On Monday, Walmart faced a barrage of criticism as shoppers noticed that a wig cap sold by a third party seller on its marketplace used a racial slur to describe the item’s brown color, according to several news reports, including USA Today, and a social media storm.
In a statement emailed to Retail Dive on Tuesday and posted on Twitter on Monday, Walmart said: “We are very sorry and appalled that this third party seller listed their item with the description on our online marketplace. It is a clear violation of our policy and has been removed, and we are investigating the seller to determine how this could have happened.”
The maker of the wig caps, U.K.-based Jagazi Naturals, posted a banner saying that neither the listing nor even the item had anything to do with them. “We woke up this morning to the news that someone has used our name JAGAZI to list an item,” the banner reads. “Please beware that we are reporting this to as many people as we can and trying to get all the listings pulled down. The real JAGAZI is a 100% black company for black people. People have often used our brand name to try and sell their products. Please be aware. Very sorry for all the distress this has caused. We are feeling the pain here as well. Most shocking!”
We agree this is appalling. pic.twitter.com/ZpB4t9ceas— Walmart (@Walmart) July 17, 2017
Marketplace popularity is on the rise — among consumers and retailers — but clearly poses some risks.
Consumers have come to prefer marketplaces because they offer competitive prices and a deep catalog of merchandise, according to research from Forrester commissioned by marketplace platform company Mirakl and e-commerce solutions firm ChannelAdvisor. More than 70% of consumers said they appreciate the ability to view prices from various sellers on marketplaces, and 56% said they seek marketplaces that offer a variety of products and services, that research found.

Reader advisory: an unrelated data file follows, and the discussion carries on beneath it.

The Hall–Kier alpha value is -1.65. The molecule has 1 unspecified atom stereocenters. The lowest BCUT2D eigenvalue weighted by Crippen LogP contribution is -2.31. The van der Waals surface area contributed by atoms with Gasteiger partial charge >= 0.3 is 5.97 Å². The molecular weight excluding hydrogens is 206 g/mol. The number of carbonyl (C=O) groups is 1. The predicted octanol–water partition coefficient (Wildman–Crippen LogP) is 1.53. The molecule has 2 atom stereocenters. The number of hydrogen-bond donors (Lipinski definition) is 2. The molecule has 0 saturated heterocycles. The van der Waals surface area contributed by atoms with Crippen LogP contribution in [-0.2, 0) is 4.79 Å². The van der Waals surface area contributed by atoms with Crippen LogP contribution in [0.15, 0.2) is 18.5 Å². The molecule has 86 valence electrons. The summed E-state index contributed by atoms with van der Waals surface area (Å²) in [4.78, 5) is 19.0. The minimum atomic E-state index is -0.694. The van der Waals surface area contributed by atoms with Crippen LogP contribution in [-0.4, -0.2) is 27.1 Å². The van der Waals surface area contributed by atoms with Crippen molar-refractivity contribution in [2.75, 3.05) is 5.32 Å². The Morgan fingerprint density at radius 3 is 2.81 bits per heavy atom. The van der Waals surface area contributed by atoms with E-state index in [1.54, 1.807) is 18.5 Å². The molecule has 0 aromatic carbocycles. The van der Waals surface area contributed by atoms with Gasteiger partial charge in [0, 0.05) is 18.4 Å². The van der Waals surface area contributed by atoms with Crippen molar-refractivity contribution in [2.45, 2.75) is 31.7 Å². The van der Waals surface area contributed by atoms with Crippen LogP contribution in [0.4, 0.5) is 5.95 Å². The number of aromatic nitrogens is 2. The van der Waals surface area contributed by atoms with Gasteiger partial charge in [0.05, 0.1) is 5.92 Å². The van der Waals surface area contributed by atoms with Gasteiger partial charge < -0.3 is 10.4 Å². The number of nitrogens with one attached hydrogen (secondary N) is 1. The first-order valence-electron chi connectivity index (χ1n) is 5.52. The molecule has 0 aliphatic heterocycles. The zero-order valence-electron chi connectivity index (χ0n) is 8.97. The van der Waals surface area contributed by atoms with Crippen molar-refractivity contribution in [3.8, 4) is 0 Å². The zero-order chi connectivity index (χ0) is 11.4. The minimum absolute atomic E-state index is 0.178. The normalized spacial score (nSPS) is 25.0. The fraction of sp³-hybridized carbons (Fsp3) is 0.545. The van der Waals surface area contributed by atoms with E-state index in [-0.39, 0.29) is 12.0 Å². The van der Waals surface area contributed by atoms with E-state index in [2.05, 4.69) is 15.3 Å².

After running its third-party marketplace as an afterthought for years, Walmart picked up the pace following its $3.3 billion acquisition last year of startup Jet.com, (itself a marketplace). The retail giant hasn't broken out sources for e-commerce sales, but in its most recent quarter online sales (including the marketplace) ballooned 63% with an attendant 69% rise in digital gross merchandise volume.
While Walmart has a vast network of distribution centers and a massive brick-and-mortar footprint that also provides fulfillment (including new incentives for in-store pickup of online orders), the retailer has a ways to go to match the advantages of Amazon's Marketplace, including the Fulfillment by Amazon program that opens Prime membership to participating sellers.
The marketplace approach introduces new responsibilities and risks that were evident in the lamentable display of both racism and fakery in the offending Walmart marketplace listing. Running a marketplace entails both cultural and technological change, according to Brett Wickard, founder and president of “lean retail” analytics firm Fieldstack.
“At first glance, adding a marketplace seems like an easy way to extend your brand, your reach and your base,” Wickard said in an email to Retail Dive earlier this year. “However, it is ridiculously more complex than it seems at first glance. Customers don’t disconnect a merchant’s brand from their experience with third-party sellers on your marketplace — problems with marketplace orders bubble up to the marketplace owner. While data shows this, you can easily see for yourself with public data. Look at almost any item on Amazon — customers of marketplace vendors often conflate their shipping or marketplace experience with the quality of the item itself.”
With this incident, Walmart also risks adding to the perception that it's a less progressive retailer than, say, rival Target. It's a legacy that stems in part from its high-profile labor troubles, reputation for low wages and anti-union efforts, and even its decision last year to sit out the controversy surrounding the use of bathrooms and fitting rooms for transgender people.